Nice Ruslan, Nice.
I’m soooooo loving Ruslan Kogan, not so much for his products, but his stance.
Here is a guy who is ridding society of junk and his method is to piss people off, or rather awaken them, by charging them more if they are too lazy/dumb/PC-ish to use a modern browser.
A modern browser. Yes.
Like Safari. Or Firefox. Even Opera. Certainly Chrome.
Cya, IE7, cause I for one, am sick to death of having to add a special CSS rule, to my work just for the dickheads that still use IE7.
Here is what PC Authority said, earlier today…
Kogan hits customers using outmoded IE browser where it hurts: their wallets.
As difficult as it is to believe, many people are still using Internet Explorer 7 (IE7) – which launched way back in 2006 – to browse the internet.
Microsoft itself has attempted to ween users off its antiquated browser, going so far as to create a countdown webpage dedicated to moving people off IE7. Despite these efforts, IE7 still remains the browser of choice for approximately 4% of Australians.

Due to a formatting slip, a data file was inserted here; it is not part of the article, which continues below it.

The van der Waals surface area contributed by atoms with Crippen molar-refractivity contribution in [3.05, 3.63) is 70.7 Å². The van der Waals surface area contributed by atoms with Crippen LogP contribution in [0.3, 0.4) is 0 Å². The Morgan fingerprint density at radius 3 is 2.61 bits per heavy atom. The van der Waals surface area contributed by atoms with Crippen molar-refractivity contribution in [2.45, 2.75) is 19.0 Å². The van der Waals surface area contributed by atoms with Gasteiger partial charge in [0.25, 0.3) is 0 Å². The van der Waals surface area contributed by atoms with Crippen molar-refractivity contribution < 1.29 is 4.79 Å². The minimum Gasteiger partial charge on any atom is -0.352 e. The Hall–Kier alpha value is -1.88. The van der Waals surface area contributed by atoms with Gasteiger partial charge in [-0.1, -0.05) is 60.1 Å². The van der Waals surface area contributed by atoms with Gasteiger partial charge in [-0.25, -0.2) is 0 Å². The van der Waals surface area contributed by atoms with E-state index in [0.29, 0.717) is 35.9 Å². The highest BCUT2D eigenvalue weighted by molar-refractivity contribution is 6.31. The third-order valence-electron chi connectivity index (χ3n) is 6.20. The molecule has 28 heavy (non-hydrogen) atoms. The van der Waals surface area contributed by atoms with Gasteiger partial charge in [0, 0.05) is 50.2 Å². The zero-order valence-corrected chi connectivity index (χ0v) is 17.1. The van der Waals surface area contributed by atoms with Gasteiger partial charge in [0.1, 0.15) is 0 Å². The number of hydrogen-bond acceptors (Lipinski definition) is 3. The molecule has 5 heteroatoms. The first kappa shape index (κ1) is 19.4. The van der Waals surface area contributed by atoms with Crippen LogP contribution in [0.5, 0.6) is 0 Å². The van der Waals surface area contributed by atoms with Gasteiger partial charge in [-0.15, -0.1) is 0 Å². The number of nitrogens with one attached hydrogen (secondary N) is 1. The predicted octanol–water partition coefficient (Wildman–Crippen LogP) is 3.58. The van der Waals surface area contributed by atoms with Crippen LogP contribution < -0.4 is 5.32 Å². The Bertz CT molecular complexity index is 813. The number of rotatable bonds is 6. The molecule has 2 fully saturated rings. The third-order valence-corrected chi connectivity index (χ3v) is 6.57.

Online retailer Kogan Technologies has had enough of these stragglers – and it’s willing to hit their wallets in an attempt to force them into upgrading.
Starting today, Kogan will charge customers a 6.8% “IE7 tax” when they purchase a Kogan product using the Internet Explorer 7 browser.
“Our web team [has] to spend a lot of time making our new website look normal on IE7,” explains Kogan Technologies’ founder Ruslan Kogan on his blog. “This is an extremely old browser, so from today, anyone buying from the site who uses IE7 will be lumped with a 6.8% surcharge – that’s 0.1% for each month IE7 has been on the market.”
According to Kogan, IE7 is having a detrimental effect on its business and is costing the Internet economy “millions” of dollars due to the extra, unnecessary dev time a site requires.
While we don’t hold much sympathy for people using IE7, we can’t help wondering whether Kogan’s scheme is 100% legal when it comes to consumer rights. It seems odd to financially punish customers based on their personal browser choice. (Using the word ‘tax’ for what is basically a publicity stunt also raises a few questions).
Nonetheless, if Kogan manages to transport a few more people out of 2006, we suppose we can’t complain too much.